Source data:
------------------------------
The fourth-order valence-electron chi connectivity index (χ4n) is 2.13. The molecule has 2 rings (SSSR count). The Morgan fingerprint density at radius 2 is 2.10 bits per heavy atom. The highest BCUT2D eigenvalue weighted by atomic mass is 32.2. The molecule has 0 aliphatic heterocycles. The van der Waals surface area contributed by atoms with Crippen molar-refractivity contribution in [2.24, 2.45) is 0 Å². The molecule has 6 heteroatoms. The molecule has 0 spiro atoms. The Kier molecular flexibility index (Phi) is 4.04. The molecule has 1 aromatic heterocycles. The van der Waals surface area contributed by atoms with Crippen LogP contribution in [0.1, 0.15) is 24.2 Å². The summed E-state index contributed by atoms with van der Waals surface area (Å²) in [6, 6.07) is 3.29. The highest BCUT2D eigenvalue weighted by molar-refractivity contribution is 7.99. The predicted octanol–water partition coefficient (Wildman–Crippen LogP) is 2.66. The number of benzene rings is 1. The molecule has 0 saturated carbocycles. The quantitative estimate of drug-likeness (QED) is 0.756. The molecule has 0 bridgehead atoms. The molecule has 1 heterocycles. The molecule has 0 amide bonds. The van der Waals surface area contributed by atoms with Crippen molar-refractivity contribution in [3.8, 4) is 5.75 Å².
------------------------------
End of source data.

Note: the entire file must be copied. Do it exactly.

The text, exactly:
The fourth-order valence-electron chi connectivity index (χ4n) is 2.13. The molecule has 2 rings (SSSR count). The Morgan fingerprint density at radius 2 is 2.10 bits per heavy atom. The highest BCUT2D eigenvalue weighted by atomic mass is 32.2. The molecule has 0 aliphatic heterocycles. The van der Waals surface area contributed by atoms with Crippen molar-refractivity contribution in [2.24, 2.45) is 0 Å². The molecule has 6 heteroatoms. The molecule has 0 spiro atoms. The Kier molecular flexibility index (Phi) is 4.04. The molecule has 1 aromatic heterocycles. The van der Waals surface area contributed by atoms with Crippen LogP contribution in [0.1, 0.15) is 24.2 Å². The summed E-state index contributed by atoms with van der Waals surface area (Å²) in [6, 6.07) is 3.29. The highest BCUT2D eigenvalue weighted by molar-refractivity contribution is 7.99. The predicted octanol–water partition coefficient (Wildman–Crippen LogP) is 2.66. The number of benzene rings is 1. The molecule has 0 saturated carbocycles. The quantitative estimate of drug-likeness (QED) is 0.756. The molecule has 0 bridgehead atoms. The molecule has 1 heterocycles. The molecule has 0 amide bonds. The van der Waals surface area contributed by atoms with Crippen molar-refractivity contribution in [3.8, 4) is 5.75 Å².